Do you or someone you know suffer from allergies or autoimmune disease? Today, we are hard-pressed to find someone who doesn’t answer yes to this question.
Over the past several years, scientists have studied the drastic rise in these immune-related conditions, with research identifying a role of nutrition in the first months of life.
It is now widely recognized that breastfeeding is the gold standard when it comes to infant nutrition. Tomorrow marks the beginning of World Breastfeeding Week, an annual celebration and awareness campaign highlighting and recognizing the benefits of breastfeeding. Education is a key component to the efforts of this campaign.
So why is breastmilk so advantageous to the immune system during this critical time in life?
In addition to the nutrients that support the growth and development of the infant, human breast milk contains non-digestible carbohydrates known as Human Milk Oligosaccharides (HMOs). HMOs make up 15% of the nutrients in breastmilk, and guess what? 97% of babies today are not able to utilize them (aka they are being pooped out and lost in the diaper – that is some seriously valuable poop).
Any mom who has spent countless hours breastfeeding and pumping to ensure her baby gets the best possible nutrition is probably wondering, “Why would I expend so much energy to produce a substance that my baby can’t digest?”
About a decade ago, researchers at the UC Davis asked themselves the same thing. However, they had a hypothesis. Maybe these HMOs, although non-digestible to the baby, were there to feed something else – bacteria in the infant gut.
Anyone interested in health has likely heard the buzz on the street about probiotics. By definition, probiotics are live microorganisms (bacteria) that, when administered in adequate amounts, confer a health benefit to the host. However, not all probiotics are created equal and this is especially true for infants.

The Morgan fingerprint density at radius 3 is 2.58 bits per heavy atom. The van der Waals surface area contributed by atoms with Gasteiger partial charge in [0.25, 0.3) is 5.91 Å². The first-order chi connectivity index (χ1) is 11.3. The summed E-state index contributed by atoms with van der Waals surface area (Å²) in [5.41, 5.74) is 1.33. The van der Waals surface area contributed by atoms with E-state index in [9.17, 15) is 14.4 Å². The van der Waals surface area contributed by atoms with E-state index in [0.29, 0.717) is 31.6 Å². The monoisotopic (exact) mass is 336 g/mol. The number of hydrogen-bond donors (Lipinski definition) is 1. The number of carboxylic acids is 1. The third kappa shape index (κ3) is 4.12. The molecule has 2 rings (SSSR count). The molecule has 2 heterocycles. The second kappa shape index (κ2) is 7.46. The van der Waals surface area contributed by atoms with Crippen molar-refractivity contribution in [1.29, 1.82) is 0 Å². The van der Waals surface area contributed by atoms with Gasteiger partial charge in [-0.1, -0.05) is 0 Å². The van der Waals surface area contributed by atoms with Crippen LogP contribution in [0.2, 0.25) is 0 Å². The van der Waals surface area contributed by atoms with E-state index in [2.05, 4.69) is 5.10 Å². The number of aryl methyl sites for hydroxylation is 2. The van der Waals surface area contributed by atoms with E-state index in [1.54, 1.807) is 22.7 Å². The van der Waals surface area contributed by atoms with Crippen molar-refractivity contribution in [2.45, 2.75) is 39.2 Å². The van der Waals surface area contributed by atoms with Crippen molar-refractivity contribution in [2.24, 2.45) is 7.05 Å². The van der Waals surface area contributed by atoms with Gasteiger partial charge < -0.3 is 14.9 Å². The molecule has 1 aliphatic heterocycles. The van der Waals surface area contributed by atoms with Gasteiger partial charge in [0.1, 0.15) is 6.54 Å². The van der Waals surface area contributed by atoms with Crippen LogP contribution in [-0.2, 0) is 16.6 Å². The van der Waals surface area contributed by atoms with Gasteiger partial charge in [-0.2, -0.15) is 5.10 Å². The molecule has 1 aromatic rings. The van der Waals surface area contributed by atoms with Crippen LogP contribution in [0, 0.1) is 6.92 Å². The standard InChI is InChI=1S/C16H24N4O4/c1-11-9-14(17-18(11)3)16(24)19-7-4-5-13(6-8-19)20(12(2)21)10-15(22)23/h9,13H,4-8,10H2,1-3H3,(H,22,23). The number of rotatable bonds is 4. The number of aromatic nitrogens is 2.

The scientists at UC Davis found that one specific strain of bacteria was able to grow remarkably well on HMOs (a prebiotic contained in breast milk) and as a result, only this strain can confer a probiotic benefit during infancy. The identified strain is Bifidobacterium longum subspecies Infantis (B. infantis). This bacteria is passed from mom to baby during vaginal birth, and breast milk feeds both baby and B. infantis during the first year of life.
However, over the last century, modern medical practices, such as antibiotic use, cesarean sections and formula-feeding have slowly been eradicating this strain from the population. Today, the vast majority of babies are not colonized with B. infantis and in many cases this is because mom didn’t have it to pass on to baby in the first place. With industrialization we have experienced a generational loss in this important infant gut symbiont. Luckily, this important discovery was made before it was too late.
Thankfully, because of research, we are now able to restore the infant microbiome to its original, natural state with the newest infant microbiome solution, Evivo.
Why is this important?
Evivo (activated B. infantis EVC001) is the only probiotic clinical proven to restore the infant gut microbiome to its original, natural state. When the activated B. infantis in Evivo colonizes the infant gut, it is uniquely able to capture, convert and consume all of the HMO structures in human milk and turn them into important nutrients for baby. In addition, Evivo outcompetes other harmful organisms that would otherwise cause gut dysbiosis and potentially trigger an immune-response. Recent studies suggest that babies not receiving this good gut bacteria in infancy could be at higher risk for eczema, allergies, obesity and diabetes.
So ladies, knowledge is power! The power to fight disease. The power to change long-term health trajectories. The power to nourish babies from the inside out.
During World Breastfeeding Week, and every day, we love keeping you informed so you are armed with the information you need to make nutrition choices for yourself and your family.
If you are a breastfeeding mom, make sure to give Evivo once daily for the duration of breastfeeding.
Please help us spread awareness by sharing the news with your friends, family and healthcare providers. For more information on the science behind Evivo, please visit www.evivo.com.
As always, we love curiosity and questions so please reach out if you want to know more!
Love & Zest,